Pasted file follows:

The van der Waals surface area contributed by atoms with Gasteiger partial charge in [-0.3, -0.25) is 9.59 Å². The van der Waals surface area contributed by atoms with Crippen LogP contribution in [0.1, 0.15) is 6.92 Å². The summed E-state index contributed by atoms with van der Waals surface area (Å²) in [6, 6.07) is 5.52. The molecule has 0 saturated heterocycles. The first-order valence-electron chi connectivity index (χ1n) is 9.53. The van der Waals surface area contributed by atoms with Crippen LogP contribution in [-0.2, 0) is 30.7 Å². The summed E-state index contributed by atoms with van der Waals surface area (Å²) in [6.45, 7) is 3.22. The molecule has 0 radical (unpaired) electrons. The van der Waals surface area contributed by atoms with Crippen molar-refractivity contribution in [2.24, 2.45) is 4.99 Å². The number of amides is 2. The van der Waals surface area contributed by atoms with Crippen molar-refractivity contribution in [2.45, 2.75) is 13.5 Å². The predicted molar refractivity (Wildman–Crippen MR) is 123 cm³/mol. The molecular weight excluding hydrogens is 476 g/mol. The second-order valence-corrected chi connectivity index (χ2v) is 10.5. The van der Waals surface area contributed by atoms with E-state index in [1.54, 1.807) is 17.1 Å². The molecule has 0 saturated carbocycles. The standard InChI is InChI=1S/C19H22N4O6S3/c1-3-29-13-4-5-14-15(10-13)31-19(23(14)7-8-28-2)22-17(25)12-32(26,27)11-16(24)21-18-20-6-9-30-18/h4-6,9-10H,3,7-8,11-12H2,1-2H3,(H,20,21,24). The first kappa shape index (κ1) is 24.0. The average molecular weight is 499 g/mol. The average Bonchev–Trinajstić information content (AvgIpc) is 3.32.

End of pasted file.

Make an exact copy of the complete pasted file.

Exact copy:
The van der Waals surface area contributed by atoms with Gasteiger partial charge in [-0.3, -0.25) is 9.59 Å². The van der Waals surface area contributed by atoms with Crippen LogP contribution in [0.1, 0.15) is 6.92 Å². The summed E-state index contributed by atoms with van der Waals surface area (Å²) in [6, 6.07) is 5.52. The molecule has 0 saturated heterocycles. The first-order valence-electron chi connectivity index (χ1n) is 9.53. The van der Waals surface area contributed by atoms with Crippen LogP contribution in [-0.2, 0) is 30.7 Å². The summed E-state index contributed by atoms with van der Waals surface area (Å²) in [6.45, 7) is 3.22. The molecule has 0 radical (unpaired) electrons. The van der Waals surface area contributed by atoms with Crippen molar-refractivity contribution in [2.24, 2.45) is 4.99 Å². The number of amides is 2. The van der Waals surface area contributed by atoms with Crippen molar-refractivity contribution in [2.45, 2.75) is 13.5 Å². The predicted molar refractivity (Wildman–Crippen MR) is 123 cm³/mol. The molecular weight excluding hydrogens is 476 g/mol. The second-order valence-corrected chi connectivity index (χ2v) is 10.5. The van der Waals surface area contributed by atoms with E-state index in [1.54, 1.807) is 17.1 Å². The molecule has 0 saturated carbocycles. The standard InChI is InChI=1S/C19H22N4O6S3/c1-3-29-13-4-5-14-15(10-13)31-19(23(14)7-8-28-2)22-17(25)12-32(26,27)11-16(24)21-18-20-6-9-30-18/h4-6,9-10H,3,7-8,11-12H2,1-2H3,(H,20,21,24). The first kappa shape index (κ1) is 24.0. The average molecular weight is 499 g/mol. The average Bonchev–Trinajstić information content (AvgIpc) is 3.32.